- Obama shortens sentence of inmate from Cape (1/19/17)9
- Jackson police describe night of anger, car crashes, drug possession by 18-year-old (1/22/17)5
- Business notebook: Jackson salon owner also opens a clothing store (1/16/17)
- Area hospitals hope a box helps prevent infant deaths (1/19/17)6
- Meat-processing plant faces $70K penalty for Clean Water Act violations (1/17/17)4
- Local students to perform with choir at inauguration (1/19/17)3
- Southeast to lose $3.5 million from state in budget cuts (1/18/17)21
- Subjects of interest in 1992 killing take polygraph tests; results not revealed (1/18/17)2
- Governor cuts $146 million, colleges take hit (1/17/17)
- Comedian, cancer survivor Tom Green headlines sold-out Cancer Center benefit (1/22/17)
Legislators need to hear concerns
To the editor:
I am writing in regard to the recent article about legislators objecting to getting calls from constituents. According to the article, legislators complained to the Department of Social Services about receiving calls from people whose Medicaid health coverage was cut or eliminated. Their complaints resulted in a memo announcing a gag order. Caseworkers for the poor, elderly and disabled were instructed not to tell their clients they could contact their legislators to voice their concerns.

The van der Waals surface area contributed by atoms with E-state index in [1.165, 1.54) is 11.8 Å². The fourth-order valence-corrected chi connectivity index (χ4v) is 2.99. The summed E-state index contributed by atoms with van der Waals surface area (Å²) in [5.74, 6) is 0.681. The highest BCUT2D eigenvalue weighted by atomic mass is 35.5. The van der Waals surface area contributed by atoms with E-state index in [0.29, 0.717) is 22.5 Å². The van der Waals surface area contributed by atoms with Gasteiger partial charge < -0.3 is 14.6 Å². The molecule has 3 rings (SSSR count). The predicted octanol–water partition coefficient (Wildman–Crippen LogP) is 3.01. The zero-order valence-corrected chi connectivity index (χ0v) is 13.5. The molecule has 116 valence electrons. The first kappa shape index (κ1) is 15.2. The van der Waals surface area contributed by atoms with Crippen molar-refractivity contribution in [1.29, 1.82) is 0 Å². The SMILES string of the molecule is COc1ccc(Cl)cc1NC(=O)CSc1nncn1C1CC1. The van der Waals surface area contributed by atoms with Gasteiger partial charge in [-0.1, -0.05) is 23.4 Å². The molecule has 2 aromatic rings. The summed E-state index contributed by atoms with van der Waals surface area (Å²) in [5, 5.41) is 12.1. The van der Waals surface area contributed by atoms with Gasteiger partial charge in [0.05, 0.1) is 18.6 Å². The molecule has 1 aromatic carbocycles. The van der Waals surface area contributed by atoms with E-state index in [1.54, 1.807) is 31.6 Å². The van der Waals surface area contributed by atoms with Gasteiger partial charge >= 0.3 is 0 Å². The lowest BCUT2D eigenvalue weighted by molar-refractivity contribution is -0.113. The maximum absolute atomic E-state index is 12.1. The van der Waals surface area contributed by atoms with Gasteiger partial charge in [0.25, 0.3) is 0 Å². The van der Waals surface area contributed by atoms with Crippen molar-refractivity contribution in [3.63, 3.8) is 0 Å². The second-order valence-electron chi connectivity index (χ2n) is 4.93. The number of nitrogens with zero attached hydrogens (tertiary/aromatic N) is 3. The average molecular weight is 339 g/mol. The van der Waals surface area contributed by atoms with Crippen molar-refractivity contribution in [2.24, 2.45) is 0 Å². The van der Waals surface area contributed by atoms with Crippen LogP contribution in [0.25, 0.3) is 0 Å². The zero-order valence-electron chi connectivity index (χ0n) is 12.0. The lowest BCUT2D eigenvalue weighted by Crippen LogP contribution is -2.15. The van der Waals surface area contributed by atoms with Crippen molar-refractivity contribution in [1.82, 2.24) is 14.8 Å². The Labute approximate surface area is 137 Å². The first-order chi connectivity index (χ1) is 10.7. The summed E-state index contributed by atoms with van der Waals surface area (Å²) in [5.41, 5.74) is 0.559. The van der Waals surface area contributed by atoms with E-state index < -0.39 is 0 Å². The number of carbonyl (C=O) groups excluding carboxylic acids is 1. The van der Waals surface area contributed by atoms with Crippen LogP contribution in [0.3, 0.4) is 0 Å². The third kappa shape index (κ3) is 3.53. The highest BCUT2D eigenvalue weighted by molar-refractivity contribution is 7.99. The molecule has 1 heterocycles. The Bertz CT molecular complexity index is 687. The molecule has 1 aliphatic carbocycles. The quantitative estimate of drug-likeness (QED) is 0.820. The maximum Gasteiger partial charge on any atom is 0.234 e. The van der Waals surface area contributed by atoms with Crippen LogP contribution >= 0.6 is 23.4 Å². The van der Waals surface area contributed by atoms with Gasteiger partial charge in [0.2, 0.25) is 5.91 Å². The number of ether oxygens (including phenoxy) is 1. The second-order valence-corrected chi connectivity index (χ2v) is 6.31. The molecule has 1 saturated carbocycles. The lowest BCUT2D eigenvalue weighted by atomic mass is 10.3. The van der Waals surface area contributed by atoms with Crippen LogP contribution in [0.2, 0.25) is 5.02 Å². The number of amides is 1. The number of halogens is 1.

Isn't it the business of elected officials to listen to and represent the interests of the citizens of his or her district? Common sense would dictate that important decisions about people's lives should not be made without significant input from the people affected.
I urge our governor, other elected officials and the Department of Social Services to rethink this gag order. Who is more appropriate for legislators to hear from than those whose lives are changed by their decisions?
CYNTHIA KEELE JOHNSON, Jefferson City, Mo.